Archiact says mobile is the key to driving mass VR adoption


It was nearly three years ago that Facebook announced its $2 billion acquisition of Oculus VR. At the time, Mark Zuckerberg said that, “Oculus’ mission is to enable you to experience the impossible. Their technology opens up the possibility of completely new kinds of experiences.”

The deployment and adoption of virtual and augmented reality (AR) had its genesis long before Facebook’s massive purchase, but the social giant’s move certainly pushed the technology into mainstream consciousness.

Since then, the promise and practicality of the sub-sector has steadily increased and worldwide revenues for the still nascent industry are forecast to reach $162 billion by 2020, according to IDC, a market intelligence provider.

SNAP has its Spectacles. Google has its Daydream. And Pokémon Go certainly brought AR into the limelight. But what can give VR/AR a giant leap forward? What’s the biggest barrier to mainstream adoption? What’s in store for Vancouver’s VR market?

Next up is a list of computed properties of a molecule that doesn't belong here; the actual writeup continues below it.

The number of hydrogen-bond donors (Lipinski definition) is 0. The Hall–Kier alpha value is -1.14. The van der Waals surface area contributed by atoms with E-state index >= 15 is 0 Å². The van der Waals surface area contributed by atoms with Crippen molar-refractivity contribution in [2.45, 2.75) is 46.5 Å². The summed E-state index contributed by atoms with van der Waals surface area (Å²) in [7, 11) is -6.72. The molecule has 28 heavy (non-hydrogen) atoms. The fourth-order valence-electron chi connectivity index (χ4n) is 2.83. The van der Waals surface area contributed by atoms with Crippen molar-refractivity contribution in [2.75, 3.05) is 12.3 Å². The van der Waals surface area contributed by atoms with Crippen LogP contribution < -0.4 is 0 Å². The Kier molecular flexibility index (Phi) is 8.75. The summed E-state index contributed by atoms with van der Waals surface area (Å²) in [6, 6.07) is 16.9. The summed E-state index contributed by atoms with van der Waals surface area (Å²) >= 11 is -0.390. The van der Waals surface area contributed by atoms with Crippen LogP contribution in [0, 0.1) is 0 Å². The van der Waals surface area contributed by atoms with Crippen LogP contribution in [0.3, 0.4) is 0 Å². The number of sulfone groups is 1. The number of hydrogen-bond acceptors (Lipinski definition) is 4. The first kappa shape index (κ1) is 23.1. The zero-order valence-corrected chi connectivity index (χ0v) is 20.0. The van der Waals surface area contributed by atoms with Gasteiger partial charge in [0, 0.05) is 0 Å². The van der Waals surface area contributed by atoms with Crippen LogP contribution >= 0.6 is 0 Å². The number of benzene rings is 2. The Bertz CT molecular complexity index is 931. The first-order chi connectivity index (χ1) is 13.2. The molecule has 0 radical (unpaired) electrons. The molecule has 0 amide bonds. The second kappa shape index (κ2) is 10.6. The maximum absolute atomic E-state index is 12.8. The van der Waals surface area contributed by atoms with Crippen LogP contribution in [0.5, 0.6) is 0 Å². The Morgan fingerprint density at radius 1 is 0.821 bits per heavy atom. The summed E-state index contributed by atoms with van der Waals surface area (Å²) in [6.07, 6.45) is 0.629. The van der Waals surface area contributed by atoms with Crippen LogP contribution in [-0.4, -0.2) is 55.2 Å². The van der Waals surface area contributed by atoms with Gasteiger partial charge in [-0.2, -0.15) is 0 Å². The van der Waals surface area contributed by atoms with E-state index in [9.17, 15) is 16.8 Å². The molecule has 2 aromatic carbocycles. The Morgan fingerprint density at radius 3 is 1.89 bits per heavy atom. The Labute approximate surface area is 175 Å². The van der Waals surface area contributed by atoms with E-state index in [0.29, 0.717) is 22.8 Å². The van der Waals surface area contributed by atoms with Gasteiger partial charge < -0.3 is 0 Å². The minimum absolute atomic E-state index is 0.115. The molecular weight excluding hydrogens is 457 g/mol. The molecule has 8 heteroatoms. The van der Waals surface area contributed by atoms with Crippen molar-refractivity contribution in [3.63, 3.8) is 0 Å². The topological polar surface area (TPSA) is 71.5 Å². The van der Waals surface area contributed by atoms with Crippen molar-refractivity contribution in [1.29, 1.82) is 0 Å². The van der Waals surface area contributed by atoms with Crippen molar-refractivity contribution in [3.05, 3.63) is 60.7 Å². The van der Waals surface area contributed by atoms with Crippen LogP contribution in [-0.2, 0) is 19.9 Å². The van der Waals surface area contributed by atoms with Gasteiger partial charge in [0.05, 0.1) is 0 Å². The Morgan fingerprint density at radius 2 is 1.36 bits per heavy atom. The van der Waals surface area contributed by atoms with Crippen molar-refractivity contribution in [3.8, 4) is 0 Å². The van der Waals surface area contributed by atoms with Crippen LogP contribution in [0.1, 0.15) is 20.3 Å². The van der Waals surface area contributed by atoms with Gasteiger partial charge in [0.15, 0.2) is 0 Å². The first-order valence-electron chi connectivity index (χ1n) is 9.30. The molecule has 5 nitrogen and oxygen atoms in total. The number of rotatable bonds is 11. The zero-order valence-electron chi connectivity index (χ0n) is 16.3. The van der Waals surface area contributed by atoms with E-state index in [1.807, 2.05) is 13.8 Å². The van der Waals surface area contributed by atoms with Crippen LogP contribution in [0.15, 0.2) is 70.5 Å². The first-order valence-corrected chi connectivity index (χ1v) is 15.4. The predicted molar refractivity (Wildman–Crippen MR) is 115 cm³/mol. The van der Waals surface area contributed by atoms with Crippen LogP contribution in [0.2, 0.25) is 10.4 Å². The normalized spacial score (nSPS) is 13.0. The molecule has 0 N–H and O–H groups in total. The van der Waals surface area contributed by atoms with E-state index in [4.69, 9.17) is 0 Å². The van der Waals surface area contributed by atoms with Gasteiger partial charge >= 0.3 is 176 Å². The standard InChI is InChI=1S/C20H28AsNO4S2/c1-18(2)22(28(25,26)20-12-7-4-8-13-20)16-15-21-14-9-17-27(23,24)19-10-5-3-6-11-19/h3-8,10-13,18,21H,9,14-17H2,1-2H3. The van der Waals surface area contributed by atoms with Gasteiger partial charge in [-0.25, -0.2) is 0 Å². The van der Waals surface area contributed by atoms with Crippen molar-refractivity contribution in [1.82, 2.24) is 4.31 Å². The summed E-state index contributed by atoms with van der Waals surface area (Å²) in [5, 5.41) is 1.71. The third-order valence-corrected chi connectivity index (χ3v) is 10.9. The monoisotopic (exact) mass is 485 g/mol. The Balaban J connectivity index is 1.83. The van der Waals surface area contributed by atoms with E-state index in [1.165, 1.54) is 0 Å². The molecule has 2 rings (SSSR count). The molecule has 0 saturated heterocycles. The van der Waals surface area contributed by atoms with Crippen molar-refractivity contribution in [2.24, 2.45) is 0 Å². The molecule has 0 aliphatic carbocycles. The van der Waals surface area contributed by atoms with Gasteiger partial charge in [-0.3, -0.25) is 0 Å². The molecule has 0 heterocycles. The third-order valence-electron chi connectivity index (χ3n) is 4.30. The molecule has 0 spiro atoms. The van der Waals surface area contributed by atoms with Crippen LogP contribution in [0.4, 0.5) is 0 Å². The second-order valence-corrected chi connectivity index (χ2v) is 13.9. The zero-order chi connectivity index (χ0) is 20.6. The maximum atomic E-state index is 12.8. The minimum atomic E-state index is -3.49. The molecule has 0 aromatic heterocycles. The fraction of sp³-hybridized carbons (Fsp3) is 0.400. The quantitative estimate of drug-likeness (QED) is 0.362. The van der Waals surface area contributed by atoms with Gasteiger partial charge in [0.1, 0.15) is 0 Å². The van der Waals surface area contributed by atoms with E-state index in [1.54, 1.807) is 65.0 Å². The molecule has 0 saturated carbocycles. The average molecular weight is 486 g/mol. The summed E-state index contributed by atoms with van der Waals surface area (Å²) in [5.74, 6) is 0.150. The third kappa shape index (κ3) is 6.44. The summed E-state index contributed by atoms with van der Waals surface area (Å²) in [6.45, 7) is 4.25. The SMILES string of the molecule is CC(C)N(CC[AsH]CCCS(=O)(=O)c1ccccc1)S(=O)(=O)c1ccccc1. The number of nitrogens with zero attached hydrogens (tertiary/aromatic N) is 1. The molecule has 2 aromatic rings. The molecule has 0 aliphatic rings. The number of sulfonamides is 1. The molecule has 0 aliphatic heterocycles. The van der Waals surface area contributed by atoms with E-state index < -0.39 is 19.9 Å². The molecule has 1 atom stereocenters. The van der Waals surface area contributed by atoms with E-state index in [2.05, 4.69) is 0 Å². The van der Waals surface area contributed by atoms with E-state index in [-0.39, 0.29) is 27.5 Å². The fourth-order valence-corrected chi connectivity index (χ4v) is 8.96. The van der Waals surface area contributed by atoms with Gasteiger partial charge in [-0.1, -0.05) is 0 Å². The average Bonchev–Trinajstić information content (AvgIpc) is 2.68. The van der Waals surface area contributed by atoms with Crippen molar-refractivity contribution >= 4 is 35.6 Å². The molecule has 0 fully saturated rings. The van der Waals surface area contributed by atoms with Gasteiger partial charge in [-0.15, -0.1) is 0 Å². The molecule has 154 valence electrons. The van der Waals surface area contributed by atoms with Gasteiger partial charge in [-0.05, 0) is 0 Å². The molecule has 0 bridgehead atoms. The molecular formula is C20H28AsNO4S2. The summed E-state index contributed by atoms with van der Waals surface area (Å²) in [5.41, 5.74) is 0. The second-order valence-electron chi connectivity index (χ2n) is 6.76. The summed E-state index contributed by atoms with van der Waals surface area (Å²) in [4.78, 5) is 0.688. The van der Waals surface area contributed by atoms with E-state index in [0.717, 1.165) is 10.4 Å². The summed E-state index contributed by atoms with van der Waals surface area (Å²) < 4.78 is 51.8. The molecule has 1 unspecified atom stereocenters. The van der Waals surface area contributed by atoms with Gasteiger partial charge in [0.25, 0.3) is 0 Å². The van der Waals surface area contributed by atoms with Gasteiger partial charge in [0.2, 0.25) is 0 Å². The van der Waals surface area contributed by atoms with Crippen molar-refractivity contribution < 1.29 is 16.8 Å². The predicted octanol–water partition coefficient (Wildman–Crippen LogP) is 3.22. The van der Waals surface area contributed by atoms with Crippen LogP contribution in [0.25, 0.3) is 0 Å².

“It’s only going to grow from here. Seeing a ton of investment in Vancouver is going to be exciting.”

Archiact is a VR studio that, like BC’s overall technology industry, has seen significant growth over the past few years. In under 12 months, they’ve nearly tripled in size from 35 to 90 employees, launched a stealth robotics arm, raised a round of funding from Asian investors, and hosted a sold-out VR conference attracting over 2,800 attendees.

Dan Burgar, director of business development, explains that while the VR sector is ripe for growth, the responsibility is on VR/AR companies to develop game-changing content and applications to really push the technology forward. We asked the brains at Archiact Interactive Inc. for their take.

Archiact bills itself as a VR studio. Can you tell us a little more about what that means and where you would position yourselves in the growing VR/AR/MR (mixed reality) marketplace?

“Archiact started as a VR gaming company, and that’s kind of been our bread and butter the past few years…but what we’re really looking to do next is build our enterprise and B2B solutions,” Burgar said.